Comprehension: reading a section of a text independently and answering questions on it.

Silent Reading, the children read books/comics/newspapers or stories/poems they have chosen, in silence.

Follow-up Tasks, linked to a guided reading session.

Vocabulary tasks, linked to the text that is being read with the teacher

RIC - where the whole class responds to a text in a teacher directed way.

In class, teachers also spend time sharing their favourite books with their class and read books that the children recommend to their teachers!

Furthermore, part of learning to read well is about finding your way around a good library. We are building towards a well stocked, fully working library that is run by children as well as staff. We want interesting information texts, linked to topics we teach across the curriculum. We want a whole variety of interesting, exciting stories which will inspire our children to read for pleasure and develop a love of reading.

We have many exciting initiatives that are all designed to get the children reading.  These have included celebrating World Book Day, inviting in famous authors to talk to the children, Bed Time Story, the 'Shelfie' and most recently Reading BINGO!

Phonics

How we teach phonics:

 

Phonics is a way of teaching children to read and write. It is the ability to hear, identify, and manipulate sounds and understand the link between the sound (phoneme) and the way it is written (grapheme).

At Sauncey Wood Primary school we follow the Letters and Sounds programme. This is a phonics programme in which individual letters or letter sounds are ‘blended’ to form groups of letters or sounds, and those groups are then blended to form complete words.

Children throughout Reception and Key Stage 1 take part in a daily phonics session. These focus on developing reading, writing and speaking and listening skills. The ‘Letters and Sounds’ programme is divided into six phases, with each phase building on the skills and knowledge of previous learning.

Children are also taught to read and spell ‘tricky words’ – words with spellings that are unusual. These include the words ‘to’, ‘was’, ‘said’ and ‘the’. ‘Tricky words’ are ones that we can’t sound – so these words just need to be remembered.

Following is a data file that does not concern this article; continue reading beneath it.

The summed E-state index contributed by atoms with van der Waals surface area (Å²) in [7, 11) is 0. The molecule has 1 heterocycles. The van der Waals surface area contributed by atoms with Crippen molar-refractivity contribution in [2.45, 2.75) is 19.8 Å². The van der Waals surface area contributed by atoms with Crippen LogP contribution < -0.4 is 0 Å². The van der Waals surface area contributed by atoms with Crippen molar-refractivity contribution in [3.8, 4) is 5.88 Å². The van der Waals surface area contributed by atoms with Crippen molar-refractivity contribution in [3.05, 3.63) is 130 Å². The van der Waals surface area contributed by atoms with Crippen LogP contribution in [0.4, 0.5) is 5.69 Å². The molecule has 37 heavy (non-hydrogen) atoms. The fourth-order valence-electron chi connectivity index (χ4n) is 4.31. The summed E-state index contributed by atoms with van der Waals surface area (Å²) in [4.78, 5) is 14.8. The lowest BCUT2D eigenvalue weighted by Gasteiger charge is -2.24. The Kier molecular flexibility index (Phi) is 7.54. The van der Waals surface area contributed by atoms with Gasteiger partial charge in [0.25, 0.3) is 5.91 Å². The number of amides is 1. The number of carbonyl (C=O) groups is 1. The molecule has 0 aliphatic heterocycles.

Here are some of the terms you may come across in our phonics work:

vowels – the open sounds / letters of the alphabet: a,e,i,o and u

consonants – sounds/ letters of the alphabet that are not vowels.

blend – to merge individual sounds together to pronounce a word, e.g. s-n-a-p, blended together, reads snap

cluster – two (or three) letters making two (or three) sounds, e.g. the first three letters of 'straight' are a consonant cluster

digraph – two letters making one sound, e.g. sh, ch, th, ph.

vowel digraphs – two letters which, together, make one vowel sound, e.g. ai, oo, ow

split digraph – two letters, split, making one sound, e.g. a-e as in make or i-e in site

grapheme – letter or a group of letters representing one sound, e.g. sh, ch, igh, ough (as in 'though')

mnemonic — a device for memorising and recalling something, such as a snake shaped like the letter 'S' or Big Elephants Can’t Always Use Small Exits – for because

phoneme — the smallest single identifiable sound, e.g. the letters 'sh' represent just one sound, but 'sp' represents two (/s/ and /p/)

segment  — to split up a word into its individual phonemes in order to spell it, e.g. the word 'cat' has three phonemes: /c/, /a/, /t/

Helping with phonics at home. Click here to access fun and interactive games to support your child’s development in phonics.

Celebrating Achievement 2015/16

Sauncey Wood Primary School

Pickford Hill

Harpenden, Hertfordshire

AL5 5HL

01582 621514

admin@saunceywood.herts.sch.uk